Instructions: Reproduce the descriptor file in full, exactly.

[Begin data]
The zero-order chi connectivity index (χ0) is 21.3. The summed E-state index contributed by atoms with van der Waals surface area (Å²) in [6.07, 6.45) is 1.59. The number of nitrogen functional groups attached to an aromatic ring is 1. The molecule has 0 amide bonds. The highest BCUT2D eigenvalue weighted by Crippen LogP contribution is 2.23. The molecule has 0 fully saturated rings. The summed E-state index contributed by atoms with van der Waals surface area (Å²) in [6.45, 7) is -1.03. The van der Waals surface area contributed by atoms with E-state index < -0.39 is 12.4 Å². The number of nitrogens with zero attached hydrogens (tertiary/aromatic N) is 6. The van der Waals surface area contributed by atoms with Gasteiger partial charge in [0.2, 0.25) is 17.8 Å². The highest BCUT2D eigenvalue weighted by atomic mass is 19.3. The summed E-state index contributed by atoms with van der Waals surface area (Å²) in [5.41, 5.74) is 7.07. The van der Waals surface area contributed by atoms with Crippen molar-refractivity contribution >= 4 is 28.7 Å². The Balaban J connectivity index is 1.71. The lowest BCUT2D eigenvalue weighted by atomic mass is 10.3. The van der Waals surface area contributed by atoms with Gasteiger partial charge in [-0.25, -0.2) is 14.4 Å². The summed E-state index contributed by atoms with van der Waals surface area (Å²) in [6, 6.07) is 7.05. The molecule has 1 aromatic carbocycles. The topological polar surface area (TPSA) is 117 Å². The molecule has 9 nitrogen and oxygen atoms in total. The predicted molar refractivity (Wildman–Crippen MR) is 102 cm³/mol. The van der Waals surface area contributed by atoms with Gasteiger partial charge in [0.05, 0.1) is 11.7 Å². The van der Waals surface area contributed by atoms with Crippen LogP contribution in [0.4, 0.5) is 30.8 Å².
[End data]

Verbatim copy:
The zero-order chi connectivity index (χ0) is 21.3. The summed E-state index contributed by atoms with van der Waals surface area (Å²) in [6.07, 6.45) is 1.59. The number of nitrogen functional groups attached to an aromatic ring is 1. The molecule has 0 amide bonds. The highest BCUT2D eigenvalue weighted by Crippen LogP contribution is 2.23. The molecule has 0 fully saturated rings. The summed E-state index contributed by atoms with van der Waals surface area (Å²) in [6.45, 7) is -1.03. The van der Waals surface area contributed by atoms with E-state index < -0.39 is 12.4 Å². The number of nitrogens with zero attached hydrogens (tertiary/aromatic N) is 6. The van der Waals surface area contributed by atoms with Gasteiger partial charge in [0.2, 0.25) is 17.8 Å². The highest BCUT2D eigenvalue weighted by atomic mass is 19.3. The summed E-state index contributed by atoms with van der Waals surface area (Å²) in [5.41, 5.74) is 7.07. The van der Waals surface area contributed by atoms with Crippen molar-refractivity contribution >= 4 is 28.7 Å². The Balaban J connectivity index is 1.71. The lowest BCUT2D eigenvalue weighted by atomic mass is 10.3. The van der Waals surface area contributed by atoms with Gasteiger partial charge in [-0.25, -0.2) is 14.4 Å². The summed E-state index contributed by atoms with van der Waals surface area (Å²) in [6, 6.07) is 7.05. The molecule has 1 aromatic carbocycles. The topological polar surface area (TPSA) is 117 Å². The molecule has 9 nitrogen and oxygen atoms in total. The predicted molar refractivity (Wildman–Crippen MR) is 102 cm³/mol. The van der Waals surface area contributed by atoms with Gasteiger partial charge in [0.05, 0.1) is 11.7 Å². The van der Waals surface area contributed by atoms with Crippen LogP contribution in [0.4, 0.5) is 30.8 Å².